Eddie Jones kicks legacy and Australia’s complaints into Twickenham long grass

• England coach defends tighthead Dan Cole against Australia attacks
• ‘It’s not for me to decide what my legacy is. It’s for other people’

Eddie Jones said he does not care how he is perceived in his native Australia and is equally unconcerned about criticism of England’s scrum before the Test at Twickenham on Saturday. Jones, instead, has labelled Australia’s set piece “so-so” and suggested his coaching rival Michael Cheika should not have aired details of a private meeting with the match referee during this summer’s series win against the Wallabies.

Jones, who has made two anticipated changes by adding Nathan Hughes and Marland Yarde to his starting XV, kicked off a lively week by suggesting Australia scrummaged illegally and has given short shrift to the Wallabies’ similar complaints about his own tighthead Dan Cole. “The only person who hasn’t spoken about Dan Cole this week is [the former Wallaby coach] Bob Dwyer,” Jones said. “I don’t know if Bob is in the country but we’ve still got one day to go and I’m sure he can do it from Bowral. It’s just constant, isn’t it? Every time Australia plays England it’s about Dan Cole but we wouldn’t have any other tighthead in our team.”

While Jones is still planning to meet the South African referee Jaco Peyper on Friday he insists it is Australia who are making a mountain out of a front-row molehill. “I’ve coached over 100 Tests and had meetings with the ref before each of them. It’s just normal procedure. There are always issues. We just wanted to make sure we were up front and told the Australians we were having a meeting. Last time they whinged and carried on about the fact they didn’t know.

“Some people think it’s being mischievous [but] most people think it’s actually productive, because you allow the referee to say what he wants to get in the game. That’s why I’ve had meetings with referees for a long time.”

The former Wallaby coach said his successor, Cheika, was in “cuckoo land” if he wanted such gatherings banned. “It’s not going to happen. It’s part of the game and always has been.”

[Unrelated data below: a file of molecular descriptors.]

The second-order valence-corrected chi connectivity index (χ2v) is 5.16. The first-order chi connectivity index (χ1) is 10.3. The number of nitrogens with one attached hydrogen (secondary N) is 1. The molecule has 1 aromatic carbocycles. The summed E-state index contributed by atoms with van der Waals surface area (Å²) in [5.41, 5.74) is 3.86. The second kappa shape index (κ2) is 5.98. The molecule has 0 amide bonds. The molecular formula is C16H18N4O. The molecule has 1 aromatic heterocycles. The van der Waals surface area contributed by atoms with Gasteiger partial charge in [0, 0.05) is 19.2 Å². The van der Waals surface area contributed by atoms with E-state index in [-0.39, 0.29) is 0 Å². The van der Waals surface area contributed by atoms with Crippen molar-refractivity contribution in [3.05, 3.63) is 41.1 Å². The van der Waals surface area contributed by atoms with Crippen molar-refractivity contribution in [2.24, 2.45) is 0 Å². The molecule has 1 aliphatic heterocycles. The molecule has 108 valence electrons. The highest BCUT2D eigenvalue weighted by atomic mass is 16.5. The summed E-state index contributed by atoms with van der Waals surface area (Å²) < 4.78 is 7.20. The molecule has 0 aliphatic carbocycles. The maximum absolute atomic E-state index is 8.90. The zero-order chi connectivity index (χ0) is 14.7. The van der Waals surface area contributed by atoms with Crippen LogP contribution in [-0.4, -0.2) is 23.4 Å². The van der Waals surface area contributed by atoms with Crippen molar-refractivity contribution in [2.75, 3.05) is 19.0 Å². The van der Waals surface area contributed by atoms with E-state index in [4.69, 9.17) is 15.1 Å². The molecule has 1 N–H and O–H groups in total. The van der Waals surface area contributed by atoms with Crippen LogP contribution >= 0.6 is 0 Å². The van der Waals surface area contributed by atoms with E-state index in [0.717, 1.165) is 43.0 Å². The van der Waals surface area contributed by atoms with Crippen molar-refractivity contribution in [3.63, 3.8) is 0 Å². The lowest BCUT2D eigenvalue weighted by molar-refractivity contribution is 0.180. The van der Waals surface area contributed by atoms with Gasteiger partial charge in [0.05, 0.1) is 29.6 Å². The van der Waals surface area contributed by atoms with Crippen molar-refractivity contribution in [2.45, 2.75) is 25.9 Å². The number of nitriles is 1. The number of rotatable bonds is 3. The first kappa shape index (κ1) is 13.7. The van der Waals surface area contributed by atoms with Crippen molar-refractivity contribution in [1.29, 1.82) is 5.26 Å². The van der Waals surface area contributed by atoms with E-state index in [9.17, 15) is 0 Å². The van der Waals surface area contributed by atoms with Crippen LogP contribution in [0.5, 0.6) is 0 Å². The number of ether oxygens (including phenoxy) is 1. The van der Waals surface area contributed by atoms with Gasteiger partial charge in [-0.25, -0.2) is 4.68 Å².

Jones also remains unimpressed by elements of the local media coverage during his team’s tour in June, specifically a provocative Fox Sports promotional trailer and a press conference exchange with the former Wallaby Stephen Hoiles. “I’ll reinforce again, I found the Australian media very disrespectful. I gave Stephen his first cap for Australia, he’s a guy I like but he behaved absolutely terribly. We’ve since chatted after that and that’s where it ends.”

He also questioned Cheika’s remarks about Jones storming out of a referee meeting in the summer. “I’ve got different codes of behaviour,” he said. “I was always brought up that if you have a private meeting it stays private. If people choose to have other views then go and talk to them about it. Speak to Cheika. He’s been very forthcoming this week. I’m sure he’ll share those things with you.”

As for his own legacy in Australia, which Cheika also suggested would be tarnished by this week’s off-field spats, Jones was supremely unfazed. “It’s not for me to decide what my legacy is. It’s for other people to decide. So why would I worry about it?”

He is far more concerned with warding off complacency, as England seek a 14th successive victory to equal their record for consecutive wins: “When you win how many games we’ve won in a row that’s when you’re at your most vulnerable.”

His instincts also tell him England’s unprecedented 3-0 series win in June will make the Wallabies even more determined. “I think it makes us more vulnerable and them more hungry. Whenever you get beaten your attention is [sharper] and you want it more. When you have had some wins your appetite is pretty full. It’s a test of mindset. That is why I am excited. There’s nothing better than an Australia‑England rivalry, is there?”


Robert Kitson

The GuardianTramp

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